Fast forward nearly a year, and I'm really kicking myself for not making the practical decision back then. I'm very seriously considering taking the hit and getting the practical vehicle now so I can just move on. I'm a homeowner and DIY'er, and a bit of an outdoorsy-type with hiking and road biking. I have several projects to tackle around the house and an SUV/Wagon/Pickup would be far more useful than a sedan. I have an old 6GPF toilet I'd like to replace, but can't even get the box in my car (very few come as separate tank and bowl nowadays) Ridgeline prices have come down and one can negotiate a pretty decent deal on them now. I am, and have been, leaning going that route. If I need plywood to rebuild my basement/crawlspace door, I could go get it. If I need a sheet or two of drywall to do some water damage repair, I go get it. If I need to get rid of the old exterior door and water heater that have been sitting in my basement for three years, I can get that done, too. So many tasks were something short of an SUV/wagon just won't cut it. I can borrow my dad's Mazda5 van, or rent a trailer (Accord has a hitch for bike rack), or rent a truck from HomeDepot/U-Haul, etc, but the inconvenience of scheduling around vehicle availability and added costs (time and money) is not appealing and has stopped my projects in their tracks.

I think the OB would be a really good choice because I don't always need the open bed, dirty cargo capability of a truck. I'm also considering taking another test drive of the CX-5, and the 2.5i and 3.6R OB. I may also wait until the new RAV4 and Acura RDX are on the lots. I prefer the luxury features on my day-to-day driving. I like my sunroof, smart entry, remote start, Apple CarPlay, leather seats, etc so a mid-size PU like the Tacoma doesn't appeal to me.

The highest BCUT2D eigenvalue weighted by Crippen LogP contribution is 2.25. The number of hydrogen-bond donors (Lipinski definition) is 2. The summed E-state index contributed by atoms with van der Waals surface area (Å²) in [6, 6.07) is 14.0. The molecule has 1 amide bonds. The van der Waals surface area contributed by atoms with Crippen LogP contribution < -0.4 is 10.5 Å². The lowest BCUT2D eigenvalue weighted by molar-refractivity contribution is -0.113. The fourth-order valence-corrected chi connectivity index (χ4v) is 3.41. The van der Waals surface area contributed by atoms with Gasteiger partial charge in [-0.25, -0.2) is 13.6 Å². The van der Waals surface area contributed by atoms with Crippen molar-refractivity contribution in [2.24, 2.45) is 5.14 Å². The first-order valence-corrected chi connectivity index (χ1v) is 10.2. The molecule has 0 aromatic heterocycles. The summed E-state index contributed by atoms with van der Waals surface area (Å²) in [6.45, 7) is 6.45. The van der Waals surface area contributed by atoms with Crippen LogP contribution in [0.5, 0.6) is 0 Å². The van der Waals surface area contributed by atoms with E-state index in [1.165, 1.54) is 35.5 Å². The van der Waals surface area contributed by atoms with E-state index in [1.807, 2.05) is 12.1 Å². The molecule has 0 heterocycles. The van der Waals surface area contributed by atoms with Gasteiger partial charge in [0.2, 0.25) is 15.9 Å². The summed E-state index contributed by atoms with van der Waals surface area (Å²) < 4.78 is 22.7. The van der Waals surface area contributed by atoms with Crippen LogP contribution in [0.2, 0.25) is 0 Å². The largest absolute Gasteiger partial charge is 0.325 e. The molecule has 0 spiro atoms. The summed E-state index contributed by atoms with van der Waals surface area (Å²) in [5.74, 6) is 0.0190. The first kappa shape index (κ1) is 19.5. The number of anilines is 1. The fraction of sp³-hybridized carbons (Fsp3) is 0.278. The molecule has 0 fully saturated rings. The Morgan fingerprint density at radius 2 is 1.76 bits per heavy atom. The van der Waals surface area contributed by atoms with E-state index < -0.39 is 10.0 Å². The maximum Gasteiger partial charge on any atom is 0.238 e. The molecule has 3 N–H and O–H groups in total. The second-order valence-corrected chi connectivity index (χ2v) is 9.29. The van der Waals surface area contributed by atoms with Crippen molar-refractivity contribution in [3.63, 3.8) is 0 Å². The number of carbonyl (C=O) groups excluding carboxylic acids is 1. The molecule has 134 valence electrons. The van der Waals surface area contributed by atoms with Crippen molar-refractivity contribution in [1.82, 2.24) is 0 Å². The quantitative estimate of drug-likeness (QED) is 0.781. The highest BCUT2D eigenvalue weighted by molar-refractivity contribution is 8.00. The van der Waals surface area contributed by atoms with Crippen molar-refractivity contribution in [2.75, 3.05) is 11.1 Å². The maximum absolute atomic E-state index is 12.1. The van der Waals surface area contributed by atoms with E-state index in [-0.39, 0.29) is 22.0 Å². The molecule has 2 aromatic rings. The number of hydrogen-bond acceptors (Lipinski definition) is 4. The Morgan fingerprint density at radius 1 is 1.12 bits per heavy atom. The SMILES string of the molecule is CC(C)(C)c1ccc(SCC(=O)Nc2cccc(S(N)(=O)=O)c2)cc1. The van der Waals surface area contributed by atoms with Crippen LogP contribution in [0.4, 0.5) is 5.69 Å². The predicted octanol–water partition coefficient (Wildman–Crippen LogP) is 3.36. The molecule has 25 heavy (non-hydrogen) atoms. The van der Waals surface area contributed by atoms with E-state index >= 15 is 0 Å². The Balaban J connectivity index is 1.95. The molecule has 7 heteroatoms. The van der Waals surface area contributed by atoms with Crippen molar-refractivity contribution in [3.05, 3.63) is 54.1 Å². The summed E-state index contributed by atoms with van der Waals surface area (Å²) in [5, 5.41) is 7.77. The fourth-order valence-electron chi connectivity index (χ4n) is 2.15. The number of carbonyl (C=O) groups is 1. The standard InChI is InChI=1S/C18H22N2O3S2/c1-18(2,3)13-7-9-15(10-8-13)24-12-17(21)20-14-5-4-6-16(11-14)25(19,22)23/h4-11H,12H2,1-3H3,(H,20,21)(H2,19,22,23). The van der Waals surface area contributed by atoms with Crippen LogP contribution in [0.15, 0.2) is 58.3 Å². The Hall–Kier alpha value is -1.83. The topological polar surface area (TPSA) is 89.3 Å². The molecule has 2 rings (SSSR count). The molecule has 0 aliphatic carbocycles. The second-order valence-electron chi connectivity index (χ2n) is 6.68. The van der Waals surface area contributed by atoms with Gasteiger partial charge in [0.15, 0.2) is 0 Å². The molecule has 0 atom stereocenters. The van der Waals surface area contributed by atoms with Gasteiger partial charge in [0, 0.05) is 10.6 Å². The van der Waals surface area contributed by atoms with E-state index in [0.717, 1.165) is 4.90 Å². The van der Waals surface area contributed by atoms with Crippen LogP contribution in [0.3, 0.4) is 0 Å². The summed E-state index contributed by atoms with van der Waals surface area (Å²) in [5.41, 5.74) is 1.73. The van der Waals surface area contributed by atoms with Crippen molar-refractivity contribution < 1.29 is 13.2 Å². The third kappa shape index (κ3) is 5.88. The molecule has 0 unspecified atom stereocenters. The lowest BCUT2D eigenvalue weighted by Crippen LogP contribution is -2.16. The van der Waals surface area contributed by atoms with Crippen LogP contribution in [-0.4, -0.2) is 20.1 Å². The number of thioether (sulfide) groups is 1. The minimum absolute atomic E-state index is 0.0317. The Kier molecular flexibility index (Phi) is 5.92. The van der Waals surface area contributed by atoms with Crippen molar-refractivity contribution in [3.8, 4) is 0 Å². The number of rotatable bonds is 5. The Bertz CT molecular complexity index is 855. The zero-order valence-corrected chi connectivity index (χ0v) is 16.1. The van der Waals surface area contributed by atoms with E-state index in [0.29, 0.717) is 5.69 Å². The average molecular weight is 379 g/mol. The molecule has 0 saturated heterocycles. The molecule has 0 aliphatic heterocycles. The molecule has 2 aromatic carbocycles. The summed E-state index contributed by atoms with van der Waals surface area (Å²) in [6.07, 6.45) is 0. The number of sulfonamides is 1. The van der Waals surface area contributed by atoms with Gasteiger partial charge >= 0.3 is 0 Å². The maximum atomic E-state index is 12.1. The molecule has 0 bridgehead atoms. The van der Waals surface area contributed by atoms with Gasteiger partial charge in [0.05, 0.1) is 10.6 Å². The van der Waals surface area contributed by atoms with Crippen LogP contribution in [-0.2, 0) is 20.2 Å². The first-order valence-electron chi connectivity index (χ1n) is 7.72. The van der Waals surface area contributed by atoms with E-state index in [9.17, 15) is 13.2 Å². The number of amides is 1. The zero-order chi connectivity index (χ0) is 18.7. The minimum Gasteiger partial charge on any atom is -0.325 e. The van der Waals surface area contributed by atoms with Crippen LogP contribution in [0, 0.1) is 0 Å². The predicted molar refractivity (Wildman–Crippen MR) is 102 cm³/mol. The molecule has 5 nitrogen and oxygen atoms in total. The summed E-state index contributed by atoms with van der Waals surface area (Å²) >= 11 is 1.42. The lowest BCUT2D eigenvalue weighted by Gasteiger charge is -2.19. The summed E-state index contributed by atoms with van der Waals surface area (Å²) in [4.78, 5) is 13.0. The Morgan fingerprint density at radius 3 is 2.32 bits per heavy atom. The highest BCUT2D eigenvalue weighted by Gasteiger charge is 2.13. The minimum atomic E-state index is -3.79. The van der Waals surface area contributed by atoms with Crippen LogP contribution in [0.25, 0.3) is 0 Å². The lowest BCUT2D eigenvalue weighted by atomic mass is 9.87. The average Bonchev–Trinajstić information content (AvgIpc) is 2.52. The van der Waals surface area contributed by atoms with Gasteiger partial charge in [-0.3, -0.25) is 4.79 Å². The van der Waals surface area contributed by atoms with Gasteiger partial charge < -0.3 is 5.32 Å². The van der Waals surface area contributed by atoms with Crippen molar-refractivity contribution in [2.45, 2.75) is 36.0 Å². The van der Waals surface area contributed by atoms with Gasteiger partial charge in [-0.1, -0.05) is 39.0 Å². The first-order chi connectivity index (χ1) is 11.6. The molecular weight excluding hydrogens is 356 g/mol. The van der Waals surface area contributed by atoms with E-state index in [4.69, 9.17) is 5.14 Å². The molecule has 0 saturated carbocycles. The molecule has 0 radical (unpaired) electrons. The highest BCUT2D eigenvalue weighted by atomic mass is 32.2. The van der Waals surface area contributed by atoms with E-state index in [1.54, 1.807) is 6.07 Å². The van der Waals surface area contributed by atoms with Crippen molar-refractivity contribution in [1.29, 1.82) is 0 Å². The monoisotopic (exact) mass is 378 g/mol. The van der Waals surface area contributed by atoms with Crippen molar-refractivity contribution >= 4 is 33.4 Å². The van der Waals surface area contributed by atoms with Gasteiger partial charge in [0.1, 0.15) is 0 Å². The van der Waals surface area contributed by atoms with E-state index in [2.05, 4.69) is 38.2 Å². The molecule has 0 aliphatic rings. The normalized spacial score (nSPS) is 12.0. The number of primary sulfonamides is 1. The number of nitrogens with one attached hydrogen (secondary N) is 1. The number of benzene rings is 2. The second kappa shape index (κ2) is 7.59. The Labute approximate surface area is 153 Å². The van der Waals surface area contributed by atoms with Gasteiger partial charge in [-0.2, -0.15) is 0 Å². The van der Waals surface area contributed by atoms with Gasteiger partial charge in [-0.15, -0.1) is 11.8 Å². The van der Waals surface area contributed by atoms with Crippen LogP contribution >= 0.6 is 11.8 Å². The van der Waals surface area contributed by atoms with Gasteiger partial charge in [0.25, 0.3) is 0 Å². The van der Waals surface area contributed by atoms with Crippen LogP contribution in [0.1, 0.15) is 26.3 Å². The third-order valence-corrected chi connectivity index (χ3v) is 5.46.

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The CX-5 was my other choice, along with the new Tiguan. I also drove the Rav4 and CRV as well as some others in the same size range. But the diesel Mazda still hasn't arrived, and no top level trim Tiguans were available. I'm not saying I "settled" on the Outback. I'm very pleased with it, and have absolutely no regrets.
 

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....
Fast forward nearly a year, and I'm really kicking myself for not making the practical decision back then. I'm very seriously considering taking the hit and getting the practical vehicle now so I can just move on.....
Before I decided on the OB, I had in mind some coupes and sedans as potential vehicles. If I had gone that route, I surely would have bought a 4x8 folding trailer (like a Harbor Freight) so I could move larger items around when needed. In fact, the smaller 40x48 trailer may suffice.
Not as convenient as a wagon or SUV which is not as convenient as a pickup truck for big items, but does help close the gap.
 

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I drove pickups from 1984 to 2003 when it was obvious an SUV would serve me better in almost every way except total load weight. I still owned a pickup thru 2011 but only used it when the load was more of a mess, not because of the weight. My observation is very few pickup owners get enough use out of the bed to actually own one.
Last fall I sold a foosball table on CL to a guy that showed up with a pickup, it was raining, he paid me $20 extra to haul it in my SUV to his house, lol.
 

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We have a 2005 Dodge Ram 1500 standard cab, short bed, that was given to us when my brother-in-law passed away. My wife loves driving it for the high viewpoint, and the fact we have no payments. :) She won't even let me update the radio for something with Bluetooth. We don't need the abilities of a truck often, usually a dump run our bringing oversize cargo home. But when you need a truck, you need a truck. Small utility trailers won't always be enough. But there are times I've taken stuff in the Outback that I would have used the truck for before.